Monday, August 14, 2006

Prime Time

British Prime Minister Tony Blair is visiting our Fair State this week and
as is common when highly visible Brits come to call, Americans are ga-ga over
the prospect.

Blair is not royalty, no more so than Dick Cheney, for example, although
he has a spiffier title than the vice president. Officially, Blair is the
Prime Minister of the United Kingdom of Great Britain and Northern Ireland,
First Lord of the Treasury, Privy Counsellor, Minister for the Civil Service
and Member of Parliament for the constituency of Sedgefield.

That sounds royal to our American tin ears so Blair is getting the
princely treatment by members of the public and press who find his visit a
refreshing distraction from the numbing carnage in the Middle East.

It as always been a bit of a puzzlement that Britons, usually preceived as
restrained and proper to a fault, nonetheless feast on media that display no
such traits. Indeed, most news outlets in England are loud, brash, and
irreverant, seldom letting the facts get in the way of a turn of phrase.

And true to form, the Brits coverage of Blairs visit to California is
colorful if nothing else.

"Tony Blair is to make a joint appearance in California with Arnie "The
Governator" Schwarzenegger, a menacing hulk with limited English and a
reputation for getting frisky with female colleagues," writes the Financial

The Guardian takes it a step farther, offering this advice to the Prime

"Never, ever go more than a few sentences without saying this word, dude.
Forget all the "Comrades, and I say to you" stuff. Dude is probably the most
totally awesome thing you can say while you're here.

"Like. Like is, like, the valley mantra. If you say the word like, like
every few words, you are totally telling your listeners that you are from,
like, the valley.

"Mexicans. There's a lot of them in the valley, picking fruit...Many of
these Mexicans are from Mexico, some are from other places that, dude,
without being heavy, may as well be Mexico...

"The governor. Don't call him Arnie. That's way too British. In California
he is known as Arnold, or The Arnold. And the addition of a comic Austrian
accent always brings laughs from a sophisticated audience. Mimic his
pronunciation of Kahl-ee-faw-nyah - a surefire vote winner. But remember,
Arnold was once in the movies. This makes him far more important than any

"Culture. California is home to some of your life-forming listening, Tony.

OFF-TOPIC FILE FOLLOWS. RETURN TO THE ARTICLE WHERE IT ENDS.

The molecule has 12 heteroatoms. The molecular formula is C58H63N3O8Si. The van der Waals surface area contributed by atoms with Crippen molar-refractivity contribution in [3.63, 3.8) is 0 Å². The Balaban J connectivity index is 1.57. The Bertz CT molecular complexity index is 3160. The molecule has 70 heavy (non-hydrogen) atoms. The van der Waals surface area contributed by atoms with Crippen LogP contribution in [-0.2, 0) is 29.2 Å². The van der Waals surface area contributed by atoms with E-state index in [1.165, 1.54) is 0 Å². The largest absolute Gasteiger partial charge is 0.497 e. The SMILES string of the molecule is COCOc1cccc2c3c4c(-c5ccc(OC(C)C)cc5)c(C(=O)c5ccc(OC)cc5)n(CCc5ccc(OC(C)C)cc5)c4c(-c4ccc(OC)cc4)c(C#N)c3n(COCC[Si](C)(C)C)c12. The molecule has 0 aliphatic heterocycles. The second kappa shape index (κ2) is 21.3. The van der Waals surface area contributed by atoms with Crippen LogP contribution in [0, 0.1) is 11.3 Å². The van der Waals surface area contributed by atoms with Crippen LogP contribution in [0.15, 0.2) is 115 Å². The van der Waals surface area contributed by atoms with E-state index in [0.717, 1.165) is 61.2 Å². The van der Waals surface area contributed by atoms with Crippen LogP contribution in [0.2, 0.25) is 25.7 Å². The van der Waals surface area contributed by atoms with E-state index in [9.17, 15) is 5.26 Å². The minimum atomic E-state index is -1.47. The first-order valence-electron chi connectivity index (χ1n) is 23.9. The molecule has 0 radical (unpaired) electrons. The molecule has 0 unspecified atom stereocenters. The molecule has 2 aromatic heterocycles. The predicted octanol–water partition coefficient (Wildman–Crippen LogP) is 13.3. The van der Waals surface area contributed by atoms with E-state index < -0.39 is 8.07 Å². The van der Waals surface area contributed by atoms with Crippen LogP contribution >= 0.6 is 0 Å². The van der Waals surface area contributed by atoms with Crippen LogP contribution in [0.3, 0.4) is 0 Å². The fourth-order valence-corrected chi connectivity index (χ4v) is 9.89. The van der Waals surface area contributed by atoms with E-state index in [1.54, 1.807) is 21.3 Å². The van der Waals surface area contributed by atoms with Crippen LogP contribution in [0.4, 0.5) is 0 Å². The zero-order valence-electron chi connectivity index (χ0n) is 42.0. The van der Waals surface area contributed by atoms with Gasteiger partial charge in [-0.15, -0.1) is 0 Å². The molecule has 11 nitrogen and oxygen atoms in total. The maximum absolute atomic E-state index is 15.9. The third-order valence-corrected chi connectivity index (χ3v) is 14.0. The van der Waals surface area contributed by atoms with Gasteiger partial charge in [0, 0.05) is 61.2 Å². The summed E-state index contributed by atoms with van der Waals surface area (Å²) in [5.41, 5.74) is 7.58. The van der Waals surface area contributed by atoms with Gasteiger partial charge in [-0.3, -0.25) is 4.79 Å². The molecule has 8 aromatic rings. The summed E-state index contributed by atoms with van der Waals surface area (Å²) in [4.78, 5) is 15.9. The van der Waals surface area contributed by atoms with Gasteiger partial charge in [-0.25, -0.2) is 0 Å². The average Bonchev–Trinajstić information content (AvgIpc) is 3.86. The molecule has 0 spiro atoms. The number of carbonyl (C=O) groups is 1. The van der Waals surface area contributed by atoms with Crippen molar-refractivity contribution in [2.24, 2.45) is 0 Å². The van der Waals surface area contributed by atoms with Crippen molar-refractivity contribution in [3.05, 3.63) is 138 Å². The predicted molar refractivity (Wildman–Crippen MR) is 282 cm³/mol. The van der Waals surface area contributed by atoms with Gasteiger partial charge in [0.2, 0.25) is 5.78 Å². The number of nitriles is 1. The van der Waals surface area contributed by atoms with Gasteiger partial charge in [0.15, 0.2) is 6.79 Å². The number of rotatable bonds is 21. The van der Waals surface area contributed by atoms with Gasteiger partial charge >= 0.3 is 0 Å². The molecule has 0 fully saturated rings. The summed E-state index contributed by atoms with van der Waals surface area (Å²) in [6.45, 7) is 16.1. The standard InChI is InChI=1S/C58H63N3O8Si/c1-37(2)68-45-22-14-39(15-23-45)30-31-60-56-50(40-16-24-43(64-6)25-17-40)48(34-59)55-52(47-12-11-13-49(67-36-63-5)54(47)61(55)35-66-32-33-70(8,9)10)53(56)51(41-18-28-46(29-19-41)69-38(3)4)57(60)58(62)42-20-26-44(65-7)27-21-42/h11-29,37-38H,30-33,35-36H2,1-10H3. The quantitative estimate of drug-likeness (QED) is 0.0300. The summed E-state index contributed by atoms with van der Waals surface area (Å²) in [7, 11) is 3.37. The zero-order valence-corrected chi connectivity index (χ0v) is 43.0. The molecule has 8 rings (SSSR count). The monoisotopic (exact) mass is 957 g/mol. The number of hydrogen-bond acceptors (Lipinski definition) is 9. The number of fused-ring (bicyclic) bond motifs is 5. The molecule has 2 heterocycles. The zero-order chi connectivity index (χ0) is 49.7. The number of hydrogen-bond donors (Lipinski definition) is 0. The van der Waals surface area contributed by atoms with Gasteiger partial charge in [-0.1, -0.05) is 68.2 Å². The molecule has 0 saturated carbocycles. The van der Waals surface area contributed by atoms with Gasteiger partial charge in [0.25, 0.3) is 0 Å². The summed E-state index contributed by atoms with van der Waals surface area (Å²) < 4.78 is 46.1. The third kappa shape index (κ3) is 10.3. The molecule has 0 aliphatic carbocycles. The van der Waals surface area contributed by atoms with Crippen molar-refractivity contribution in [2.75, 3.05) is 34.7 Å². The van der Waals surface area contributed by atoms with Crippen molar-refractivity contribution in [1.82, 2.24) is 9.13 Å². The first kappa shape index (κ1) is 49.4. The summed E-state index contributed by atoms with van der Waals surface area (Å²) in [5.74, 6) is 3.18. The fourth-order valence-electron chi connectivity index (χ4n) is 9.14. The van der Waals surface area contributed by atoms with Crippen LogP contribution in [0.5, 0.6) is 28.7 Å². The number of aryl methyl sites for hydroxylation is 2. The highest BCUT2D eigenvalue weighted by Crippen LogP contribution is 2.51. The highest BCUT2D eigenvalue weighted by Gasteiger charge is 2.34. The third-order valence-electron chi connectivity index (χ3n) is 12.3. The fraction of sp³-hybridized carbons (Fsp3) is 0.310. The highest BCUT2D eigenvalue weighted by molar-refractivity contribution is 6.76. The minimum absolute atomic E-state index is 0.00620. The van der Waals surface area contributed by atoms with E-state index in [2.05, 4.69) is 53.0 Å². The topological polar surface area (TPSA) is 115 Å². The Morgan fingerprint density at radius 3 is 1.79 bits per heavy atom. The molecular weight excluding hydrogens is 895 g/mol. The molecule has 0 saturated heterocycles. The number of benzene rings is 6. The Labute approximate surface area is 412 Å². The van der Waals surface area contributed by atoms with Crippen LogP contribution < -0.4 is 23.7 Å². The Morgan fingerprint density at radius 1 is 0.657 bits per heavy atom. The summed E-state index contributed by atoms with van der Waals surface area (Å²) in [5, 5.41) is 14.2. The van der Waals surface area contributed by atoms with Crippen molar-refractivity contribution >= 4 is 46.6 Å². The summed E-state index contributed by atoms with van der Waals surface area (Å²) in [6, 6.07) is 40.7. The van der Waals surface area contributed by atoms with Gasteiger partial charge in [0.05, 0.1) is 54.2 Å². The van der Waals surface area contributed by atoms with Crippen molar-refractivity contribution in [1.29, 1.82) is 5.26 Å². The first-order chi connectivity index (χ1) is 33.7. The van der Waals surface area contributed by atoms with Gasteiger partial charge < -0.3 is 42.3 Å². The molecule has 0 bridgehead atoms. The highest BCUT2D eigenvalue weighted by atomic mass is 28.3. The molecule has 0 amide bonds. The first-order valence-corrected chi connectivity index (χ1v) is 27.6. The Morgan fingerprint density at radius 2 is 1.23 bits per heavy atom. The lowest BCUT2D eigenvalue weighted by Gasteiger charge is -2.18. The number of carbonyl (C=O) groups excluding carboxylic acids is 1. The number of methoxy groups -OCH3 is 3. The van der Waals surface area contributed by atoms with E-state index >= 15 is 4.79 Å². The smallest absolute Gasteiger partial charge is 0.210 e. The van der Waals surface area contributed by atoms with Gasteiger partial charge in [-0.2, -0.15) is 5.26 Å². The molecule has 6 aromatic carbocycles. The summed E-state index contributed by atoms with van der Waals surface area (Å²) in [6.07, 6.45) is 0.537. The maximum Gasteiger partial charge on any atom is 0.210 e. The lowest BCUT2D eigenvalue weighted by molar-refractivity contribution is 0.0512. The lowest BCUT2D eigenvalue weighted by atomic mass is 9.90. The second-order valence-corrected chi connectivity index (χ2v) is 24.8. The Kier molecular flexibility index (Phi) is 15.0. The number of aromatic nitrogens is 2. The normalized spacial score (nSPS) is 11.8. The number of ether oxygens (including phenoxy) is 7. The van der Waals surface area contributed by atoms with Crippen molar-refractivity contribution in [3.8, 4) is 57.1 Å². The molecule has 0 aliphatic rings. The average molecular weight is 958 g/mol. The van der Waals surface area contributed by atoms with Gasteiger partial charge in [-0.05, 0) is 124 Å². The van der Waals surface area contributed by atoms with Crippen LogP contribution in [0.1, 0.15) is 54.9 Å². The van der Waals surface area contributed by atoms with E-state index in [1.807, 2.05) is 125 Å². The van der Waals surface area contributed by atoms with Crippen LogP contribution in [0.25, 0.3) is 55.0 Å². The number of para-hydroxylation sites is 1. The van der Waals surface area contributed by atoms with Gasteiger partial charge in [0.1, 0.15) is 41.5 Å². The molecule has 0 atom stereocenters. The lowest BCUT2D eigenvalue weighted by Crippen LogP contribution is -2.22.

The Doors, the Byrds, Crosby, Stills, Nash and Young, and Albert Hammond,
singer of the bittersweet seventies hit 'It Never Rains in California' (he
wrote it in London). And nobody summed up the cultural finesse of living in
Los Angeles better than honorary Londoner Woody Allen, who in Annie Hall
described it as "a city where the only cultural advantage is that you can
make a make a right turn on a red light".

"Things not to mention: earthquakes, drought, fires, Charles Manson,
George W Bush, Enron, the Lodi terrorist cell, Richard Nixon, the death
penalty, how hot it is in England, Warren Beatty, the prison system,
immigration reform, Ohio, looted antiquities, smog, the price of petrol,
community farming, New York City."

While this kind of stuff may have them rolling in the aisles back in merry
olde England, serving up tired cliches with a side of bad taste is about as
funny as Mel Gibson after a few shots of tequila.

Surfer talk? Valley girls? Charles Manson? Woody Allen? If you're going
to toss around stereotypes, at least try some that didn't fade away 30 years

Racial stereotypes? What a hoot.

Can you imagine this kind of dispatch appearing in a U.S. paper?

"Dear President Bush. Should you visit Great Britain in the near future,
prepare to encounter the following:

"The country is populated by painfully conservative people who are largely
characterized by pale skin and bad teeth.
"Bring your own food. Britons subside on blood pudding and kidney meat,
usually boiled and washed down by warm beer or vast quantities of gin.

"The weather ranges from awful to unbearable. The country's great
literary tradition was born of the fact that there was nothing to do but stay
indoors and write.

"The country's greatest export is expensive automobiles whose beauty and
luxury are only exceeded by their complete unreliability.

"The national past-time, aside from oppressing the Irish, is football.
Not real, man-on-man football like we play, but dull contests played by guys
in short shorts who do nothing for hours on end but feign injury. The sport is a mere excuse
for the real past-time: alcohol fueled riots staged by participants called
hooligans who mame hundreds of fans each season."

Now that we understand each other, welcome to California, Mr. Blair. And
have a bloody good time.

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